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Haven Brothers Diner outside of the Columbus Theater, Providence, RI.
Before the World Premiere of the movie, June 7, 2014 photo by Larry Cultrera

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Haven Brothers Diner outside of the Columbus Theater, Providence, RI.
Before the World Premiere of the movie, June 7, 2014 photo by Larry Cultrera

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Haven Brothers Diner outside of the Columbus Theater, Providence, RI.
After the World Premiere of the movie, June 7, 2014 photo by Larry Cultrera

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Haven Brothers Diner outside of the Columbus Theater, Providence, RI.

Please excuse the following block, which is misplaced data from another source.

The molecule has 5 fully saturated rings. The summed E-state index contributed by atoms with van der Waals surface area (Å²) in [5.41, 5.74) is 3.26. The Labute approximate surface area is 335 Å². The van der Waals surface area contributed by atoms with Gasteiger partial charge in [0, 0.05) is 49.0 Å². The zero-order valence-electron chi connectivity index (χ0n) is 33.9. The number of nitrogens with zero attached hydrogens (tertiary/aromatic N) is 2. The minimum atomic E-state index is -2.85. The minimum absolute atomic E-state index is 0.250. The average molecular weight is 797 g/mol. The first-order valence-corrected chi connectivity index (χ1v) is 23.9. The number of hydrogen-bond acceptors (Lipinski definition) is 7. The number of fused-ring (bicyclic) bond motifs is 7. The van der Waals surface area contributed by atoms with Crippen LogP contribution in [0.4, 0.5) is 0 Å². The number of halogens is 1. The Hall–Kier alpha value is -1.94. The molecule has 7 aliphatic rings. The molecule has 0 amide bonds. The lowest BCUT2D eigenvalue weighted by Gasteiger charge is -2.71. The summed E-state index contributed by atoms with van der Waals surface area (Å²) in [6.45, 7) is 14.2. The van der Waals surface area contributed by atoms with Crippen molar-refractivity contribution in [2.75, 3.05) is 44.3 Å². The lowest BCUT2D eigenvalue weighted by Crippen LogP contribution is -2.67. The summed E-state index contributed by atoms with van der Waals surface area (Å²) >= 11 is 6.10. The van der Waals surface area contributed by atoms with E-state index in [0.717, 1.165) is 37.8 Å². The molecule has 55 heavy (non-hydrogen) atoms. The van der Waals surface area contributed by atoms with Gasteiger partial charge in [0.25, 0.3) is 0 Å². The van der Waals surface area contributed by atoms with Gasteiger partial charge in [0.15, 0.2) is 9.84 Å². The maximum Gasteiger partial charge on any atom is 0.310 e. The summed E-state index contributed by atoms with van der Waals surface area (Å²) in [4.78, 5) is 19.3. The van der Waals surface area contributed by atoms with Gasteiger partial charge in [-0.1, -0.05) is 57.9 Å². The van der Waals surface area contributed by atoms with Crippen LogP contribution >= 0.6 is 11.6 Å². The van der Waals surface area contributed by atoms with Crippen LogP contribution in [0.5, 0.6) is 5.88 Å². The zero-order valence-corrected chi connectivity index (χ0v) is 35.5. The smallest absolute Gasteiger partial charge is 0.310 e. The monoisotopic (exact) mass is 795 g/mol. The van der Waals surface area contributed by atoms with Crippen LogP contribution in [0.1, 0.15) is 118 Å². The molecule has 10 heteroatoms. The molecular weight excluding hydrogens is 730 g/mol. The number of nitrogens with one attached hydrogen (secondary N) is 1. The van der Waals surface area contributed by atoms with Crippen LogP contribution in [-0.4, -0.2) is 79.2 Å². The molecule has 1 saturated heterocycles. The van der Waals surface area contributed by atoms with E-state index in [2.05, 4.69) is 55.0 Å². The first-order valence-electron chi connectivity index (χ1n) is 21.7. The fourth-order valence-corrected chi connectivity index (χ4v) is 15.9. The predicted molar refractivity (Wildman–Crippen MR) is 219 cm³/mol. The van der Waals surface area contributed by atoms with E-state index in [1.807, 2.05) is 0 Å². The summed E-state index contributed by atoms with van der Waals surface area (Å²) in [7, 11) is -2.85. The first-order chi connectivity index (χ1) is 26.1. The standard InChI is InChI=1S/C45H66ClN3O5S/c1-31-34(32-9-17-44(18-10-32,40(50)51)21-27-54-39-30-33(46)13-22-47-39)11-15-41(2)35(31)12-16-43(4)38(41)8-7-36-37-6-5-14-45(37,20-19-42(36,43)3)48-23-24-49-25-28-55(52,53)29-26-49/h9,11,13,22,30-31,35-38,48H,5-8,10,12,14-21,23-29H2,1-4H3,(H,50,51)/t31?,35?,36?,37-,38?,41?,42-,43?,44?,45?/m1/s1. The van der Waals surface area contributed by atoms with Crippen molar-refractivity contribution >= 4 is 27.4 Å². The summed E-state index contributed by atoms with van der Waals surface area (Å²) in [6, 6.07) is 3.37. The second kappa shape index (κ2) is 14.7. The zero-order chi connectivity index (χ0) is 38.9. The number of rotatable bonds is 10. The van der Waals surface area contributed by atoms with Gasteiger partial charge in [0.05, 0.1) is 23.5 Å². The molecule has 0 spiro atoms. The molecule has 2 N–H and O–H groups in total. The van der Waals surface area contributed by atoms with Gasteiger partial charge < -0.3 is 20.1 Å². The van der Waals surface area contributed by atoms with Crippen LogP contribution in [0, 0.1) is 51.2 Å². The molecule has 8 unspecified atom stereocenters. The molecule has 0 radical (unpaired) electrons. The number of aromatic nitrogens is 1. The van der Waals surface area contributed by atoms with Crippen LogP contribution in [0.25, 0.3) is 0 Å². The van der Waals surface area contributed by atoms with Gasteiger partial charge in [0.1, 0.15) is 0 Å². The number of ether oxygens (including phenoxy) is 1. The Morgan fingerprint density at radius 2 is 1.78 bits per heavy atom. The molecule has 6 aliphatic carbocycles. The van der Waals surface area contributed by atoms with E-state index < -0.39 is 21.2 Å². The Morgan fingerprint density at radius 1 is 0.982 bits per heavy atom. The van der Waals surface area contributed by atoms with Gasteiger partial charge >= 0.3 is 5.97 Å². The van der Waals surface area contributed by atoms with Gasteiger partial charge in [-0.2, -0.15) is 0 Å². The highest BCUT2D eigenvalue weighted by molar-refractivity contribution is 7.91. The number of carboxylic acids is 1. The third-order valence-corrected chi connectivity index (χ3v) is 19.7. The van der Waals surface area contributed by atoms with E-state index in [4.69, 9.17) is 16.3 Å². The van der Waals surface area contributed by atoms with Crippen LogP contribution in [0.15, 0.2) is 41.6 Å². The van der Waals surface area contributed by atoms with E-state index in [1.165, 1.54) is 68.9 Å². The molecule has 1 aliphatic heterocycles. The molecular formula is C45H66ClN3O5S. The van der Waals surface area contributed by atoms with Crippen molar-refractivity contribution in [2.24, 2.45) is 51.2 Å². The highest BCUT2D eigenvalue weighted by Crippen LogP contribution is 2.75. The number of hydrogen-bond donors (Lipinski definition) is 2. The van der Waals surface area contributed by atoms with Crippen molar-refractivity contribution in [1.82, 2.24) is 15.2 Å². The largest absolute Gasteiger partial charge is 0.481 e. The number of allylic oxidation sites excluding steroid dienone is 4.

After the World Premiere of the movie, June 7, 2014 photo by Larry Cultrera

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Haven Brothers Diner outside of the Columbus Theater, Providence, RI.
After the World Premiere of the movie, June 7, 2014 photo by Larry Cultrera

Jeff Toste makes his directorial debut with this movie which is described as a “Feature length documentary” featuring an all Rhode Island music sampler soundtrack…

Haven Brothers: Legacy of the American Diner tells the story of Haven Bros. Diner, the oldest operating diner on wheels. The original “fast food,” the original food truck, this late night lunch cart has diligently served patrons for over 120 years. Located in the birthplace of the American diner, Providence, RI, the documentary centers around the fact that Haven Bros. was almost lost to the modernizing of Providence. The diner was moved from its reserved parking spot next to Providence City Hall, and this was considered blasphemy to its loyal followers.